• I love the idea of this book. I suffered asthma as a child and was hospitalised from attacks as a baby and primary school student. It’s quite scary. My 14mnth old doesn’t show any signd of having it thank goodness but I would pass on the goodies to my little cousin who at 3 years old has been in hospital around 30 times. What a fantastic idea the stickers are. Something small to brighten a childs day! Love it!

  • I’m so grateful that my children don’t have asthma, at this stage anyway. I developed asthma when I was four, and my mum found out when I had an attack and stopped breathing! I was resuscitated in the ambulance on the way to hospital. As I still have it now, I’ve always been concerned that one of my kids might end up with it, especially as my youngest has been very prone to bronchiolitis and croup. But so far so good. Quite a few of my friends have kids with asthma though, and it’s really scary for them. I might enter the competition for my best friend. Her four year old gets it really badly when he has a cold or something. That book sounds wonderful. I wish it was around when I was a kid!

  • my son has been ill with this since he was 3 months old at first we were told he has a cold an infection a bug till he collapsed and died in my arms we lived one block from the medical centre so i just ran and they were so good the doctor whom saved him was amazing and rushed us to the children’s hospital where under one they normally wont diagnose asthma but did and put my son on steroids and predisolone to take with him everywhere he goes it can be a demanding and dangerous thing asthma my little girl now has been diagnosed so this could be great for us all and the grandparents as its been a few years for us and we don’t know how to explain her condition to her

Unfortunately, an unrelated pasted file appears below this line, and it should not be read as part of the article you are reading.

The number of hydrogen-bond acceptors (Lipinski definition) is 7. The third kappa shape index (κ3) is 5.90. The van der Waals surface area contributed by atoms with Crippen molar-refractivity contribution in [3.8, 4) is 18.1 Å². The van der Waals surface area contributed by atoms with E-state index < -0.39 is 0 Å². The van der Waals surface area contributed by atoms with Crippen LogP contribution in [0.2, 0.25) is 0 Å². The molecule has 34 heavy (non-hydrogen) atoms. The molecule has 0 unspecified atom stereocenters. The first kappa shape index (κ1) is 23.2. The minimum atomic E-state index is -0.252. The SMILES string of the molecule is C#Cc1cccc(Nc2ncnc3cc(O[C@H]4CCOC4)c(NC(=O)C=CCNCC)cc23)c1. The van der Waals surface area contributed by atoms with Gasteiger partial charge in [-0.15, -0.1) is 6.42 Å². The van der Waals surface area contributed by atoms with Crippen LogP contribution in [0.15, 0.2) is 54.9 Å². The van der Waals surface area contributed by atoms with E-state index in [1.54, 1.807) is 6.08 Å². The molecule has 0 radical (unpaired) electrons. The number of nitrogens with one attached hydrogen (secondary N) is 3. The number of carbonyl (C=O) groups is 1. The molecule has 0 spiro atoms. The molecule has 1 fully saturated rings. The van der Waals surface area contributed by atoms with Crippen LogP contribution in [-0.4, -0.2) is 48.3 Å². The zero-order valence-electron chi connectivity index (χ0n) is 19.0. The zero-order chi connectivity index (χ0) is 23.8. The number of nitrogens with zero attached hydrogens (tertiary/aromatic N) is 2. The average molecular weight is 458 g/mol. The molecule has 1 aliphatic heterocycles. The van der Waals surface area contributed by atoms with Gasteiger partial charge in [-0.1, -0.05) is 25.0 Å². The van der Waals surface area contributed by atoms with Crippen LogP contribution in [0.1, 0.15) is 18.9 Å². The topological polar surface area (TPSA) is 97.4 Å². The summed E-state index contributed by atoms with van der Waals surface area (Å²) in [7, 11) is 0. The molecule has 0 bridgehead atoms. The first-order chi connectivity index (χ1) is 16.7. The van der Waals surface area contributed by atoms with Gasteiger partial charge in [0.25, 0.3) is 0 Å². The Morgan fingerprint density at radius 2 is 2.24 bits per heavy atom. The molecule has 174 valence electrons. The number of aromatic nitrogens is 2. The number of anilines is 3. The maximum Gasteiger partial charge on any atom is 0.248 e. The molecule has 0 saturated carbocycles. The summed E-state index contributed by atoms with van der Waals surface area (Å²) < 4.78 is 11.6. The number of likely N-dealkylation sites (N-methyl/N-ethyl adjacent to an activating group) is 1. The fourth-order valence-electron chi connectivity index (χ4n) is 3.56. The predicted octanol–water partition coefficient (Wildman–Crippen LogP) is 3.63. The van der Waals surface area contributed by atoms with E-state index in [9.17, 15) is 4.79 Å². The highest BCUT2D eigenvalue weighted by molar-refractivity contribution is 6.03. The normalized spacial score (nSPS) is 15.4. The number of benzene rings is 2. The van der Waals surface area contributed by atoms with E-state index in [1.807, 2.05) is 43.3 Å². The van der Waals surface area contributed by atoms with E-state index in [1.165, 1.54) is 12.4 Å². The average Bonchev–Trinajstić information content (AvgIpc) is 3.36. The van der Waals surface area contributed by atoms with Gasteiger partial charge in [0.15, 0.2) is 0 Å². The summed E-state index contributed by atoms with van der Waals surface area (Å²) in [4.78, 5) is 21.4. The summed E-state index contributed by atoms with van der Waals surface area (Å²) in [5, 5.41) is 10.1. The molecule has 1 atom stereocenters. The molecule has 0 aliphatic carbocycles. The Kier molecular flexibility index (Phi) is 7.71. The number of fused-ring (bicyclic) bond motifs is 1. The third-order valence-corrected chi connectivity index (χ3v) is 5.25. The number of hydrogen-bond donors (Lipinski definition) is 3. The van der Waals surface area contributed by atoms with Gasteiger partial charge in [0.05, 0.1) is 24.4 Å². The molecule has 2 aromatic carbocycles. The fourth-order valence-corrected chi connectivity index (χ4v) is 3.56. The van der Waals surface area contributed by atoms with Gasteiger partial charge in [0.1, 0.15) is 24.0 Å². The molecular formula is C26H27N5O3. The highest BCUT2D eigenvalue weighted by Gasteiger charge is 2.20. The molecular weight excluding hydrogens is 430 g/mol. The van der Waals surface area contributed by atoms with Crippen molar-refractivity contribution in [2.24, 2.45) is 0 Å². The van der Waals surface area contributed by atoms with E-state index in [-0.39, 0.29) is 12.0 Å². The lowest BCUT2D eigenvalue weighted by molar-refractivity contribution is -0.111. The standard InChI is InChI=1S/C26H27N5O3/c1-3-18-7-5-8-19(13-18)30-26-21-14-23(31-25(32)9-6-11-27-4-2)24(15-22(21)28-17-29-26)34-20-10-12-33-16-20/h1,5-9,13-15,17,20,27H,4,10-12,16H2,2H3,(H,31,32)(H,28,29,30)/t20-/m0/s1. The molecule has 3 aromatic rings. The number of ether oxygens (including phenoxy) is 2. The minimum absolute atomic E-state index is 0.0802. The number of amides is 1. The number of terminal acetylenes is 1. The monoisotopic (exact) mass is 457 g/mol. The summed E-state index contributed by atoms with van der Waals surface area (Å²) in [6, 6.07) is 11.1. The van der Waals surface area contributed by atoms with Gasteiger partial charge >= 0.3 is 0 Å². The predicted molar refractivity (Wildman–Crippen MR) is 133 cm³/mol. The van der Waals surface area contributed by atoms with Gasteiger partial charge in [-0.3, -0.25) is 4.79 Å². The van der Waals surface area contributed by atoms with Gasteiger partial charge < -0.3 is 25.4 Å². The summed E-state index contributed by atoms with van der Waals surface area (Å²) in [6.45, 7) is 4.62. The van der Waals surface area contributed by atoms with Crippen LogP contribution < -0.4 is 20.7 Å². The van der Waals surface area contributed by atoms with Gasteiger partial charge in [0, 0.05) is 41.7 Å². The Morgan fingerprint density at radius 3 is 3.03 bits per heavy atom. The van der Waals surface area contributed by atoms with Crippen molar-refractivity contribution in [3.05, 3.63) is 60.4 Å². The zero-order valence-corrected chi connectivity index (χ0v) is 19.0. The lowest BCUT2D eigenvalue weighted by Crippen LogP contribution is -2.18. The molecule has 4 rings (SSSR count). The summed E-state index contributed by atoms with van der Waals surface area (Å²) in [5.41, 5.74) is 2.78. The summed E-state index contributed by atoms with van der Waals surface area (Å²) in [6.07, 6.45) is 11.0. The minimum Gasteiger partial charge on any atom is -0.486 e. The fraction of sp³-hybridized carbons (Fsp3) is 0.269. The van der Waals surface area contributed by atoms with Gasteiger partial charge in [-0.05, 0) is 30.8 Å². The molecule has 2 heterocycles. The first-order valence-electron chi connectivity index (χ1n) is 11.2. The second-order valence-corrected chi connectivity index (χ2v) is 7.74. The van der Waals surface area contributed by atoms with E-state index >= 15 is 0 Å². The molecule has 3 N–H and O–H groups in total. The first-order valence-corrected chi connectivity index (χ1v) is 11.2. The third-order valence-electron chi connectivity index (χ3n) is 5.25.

• What a really fabulous idea. My middle child is 10 and I am finding it harder to deal with her asthma at this age because she is feeling weird about it. She still needs to take her spacer to school and on excursions but resists because none of her friends suffer from asthma. Those stickers are really cute, making her spacer all fancy and different would be fun for her.

  • What a great idea! I’m all for books which help children better understand medical conditions. They can be a great starting point for a teacher to help explain things to a class. Stickers are also always a hit. My son would LOVE this 🙂

  • My brother died of asthma, as a teenager. I’ve got 3 kids, one of which is asthmatic. It’s a sensitive thing for me as you can imagine, and I don’t handle it well when she decides she doesn’t want to take medications. Anything that reduces that would be a total good thing in our house!

  • That is a fantastic idea, anything to make the kids feel special. It’s not fair that they should suffer from asthma as well as being embarrassed to take their medication.

  • This would be such a help for my younger son. My older son has asthma and my younger son gets really scared when I have to medicated the older son. It would also be great for breaking down the embarrassment of having a spacer at school.

  • There is nothing worse than the feeling of gasping for air! Can only imagine its what its like to drown! Being a chronic asthmatic myself it is now extremely hard to watch my boys struggle with asthma too! I hate seeing the fear in their eyes as they fight for breath, one gasp at a time. I would love any products that make them safer, more relaxed with the illness and just that bring a little fun into their routines! What great ideas these products are!